8 Ways to Make Your Flowers Last Longer - Great tips!
Proper flower care begins with the timing of your delivery. We recommend you schedule your flowers to arrive 2 to 3 days before the actual event. Lilies should arrive 3 to 5 days prior to allow for opening. For a Friday or Saturday wedding your flowers should be delivered on the Wednesday before. Normally they will arrive before 10:30 am, depending on your service area. WE DO NOT RECOMMEND THURSDAY OR FRIDAY DELIVERY UNLESS THAT IS THE ONLY DAY YOU CAN RECEIVE THEM. FedEx is increasingly unreliable, and other mistakes can happen, so we like to have time to recover if there are any delays or quality problems.
We highly recommend you get some cut flower food from a florist to help preserve your flowers. We buy and ship from the wholesale flower market, and flower food is NOT provided. Since your flowers will be shipped direct from the farms, you will be receiving them at the same stage as a flower wholesaler. So they will probably look different than you are used to purchasing. After they have been properly hydrated and put into a state of suspended animation, they ship in dry packs (usually). It is NORMAL for your flowers to appear sleepy and thirsty on arrival.
With proper care, they can last up to two weeks or more. A few hours after hydration, they will perk up and look dramatically different.
Follow these simple steps for maximum performance and satisfaction:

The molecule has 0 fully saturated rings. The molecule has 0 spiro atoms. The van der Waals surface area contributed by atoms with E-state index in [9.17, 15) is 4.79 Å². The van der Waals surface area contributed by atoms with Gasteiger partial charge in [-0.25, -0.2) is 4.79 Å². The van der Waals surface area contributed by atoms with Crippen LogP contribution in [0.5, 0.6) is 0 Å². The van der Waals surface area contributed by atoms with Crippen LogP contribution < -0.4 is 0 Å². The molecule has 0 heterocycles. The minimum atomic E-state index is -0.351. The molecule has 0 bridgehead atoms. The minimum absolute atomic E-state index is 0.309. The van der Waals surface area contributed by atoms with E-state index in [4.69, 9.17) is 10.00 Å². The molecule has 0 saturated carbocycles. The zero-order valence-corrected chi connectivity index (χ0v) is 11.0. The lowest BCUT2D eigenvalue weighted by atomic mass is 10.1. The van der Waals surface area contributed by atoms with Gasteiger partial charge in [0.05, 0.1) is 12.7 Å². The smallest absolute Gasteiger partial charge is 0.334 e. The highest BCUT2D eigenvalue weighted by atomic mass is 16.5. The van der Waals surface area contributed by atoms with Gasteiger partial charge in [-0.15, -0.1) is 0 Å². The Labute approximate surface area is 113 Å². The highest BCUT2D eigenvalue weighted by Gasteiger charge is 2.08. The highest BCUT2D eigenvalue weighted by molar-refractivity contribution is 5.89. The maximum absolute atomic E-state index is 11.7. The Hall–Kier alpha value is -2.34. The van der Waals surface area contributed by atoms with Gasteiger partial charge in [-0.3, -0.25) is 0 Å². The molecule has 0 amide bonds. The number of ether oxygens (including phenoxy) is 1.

1. Carefully unpack flowers from box by cutting any straps. Remove packaging from the stems, but leave any plastic or paper covering the blooms for the first few hours while the flowers re-hydrate. Also leave the rubber bands holding the stems together for the first 4 hours or, if you wish, until you are ready to start arranging flowers. If you want to leave the packaging on the blooms, be sure to loosen it so they can breathe and not trap condensation.
2. Fill clean containers with at least 4 inches of fresh, cool water. If you can get some floral preservative at a flower shop, that will prolong floral life. As an alternative, you can use some Sprite and a few drops of unscented bleach (6-8 drops per gallon) to inhibit bacterial growth.
3. Remove all leaves that will be under the water level. Remember that foliage should never be in contact with water. Leaves left in water will tend to rot and create bacteria that shorten vase life.
4. Cut stems diagonally about an inch from the base of the stem with sharp scissors or knife.
5. Immediately after cutting, place the stems in the prepared water. The flowers will drink an exceptionally large amount of water upon arrival. Allow flowers at least 4 hours to hydrate well. Some flowers take up to 12 hours to hydrate fully.
6. Keep flowers away from direct sunlight, heat and air vents, television sets or excessive heat. Generally, the cooler the temperature, the slower the flowers will open and the longer their life. Avoid refrigerators or walk-in coolers not specifically designed for flowers.
8. Re-cut the stems about one inch and change the water every two or three days to keep flowers fresh. Clean the vase.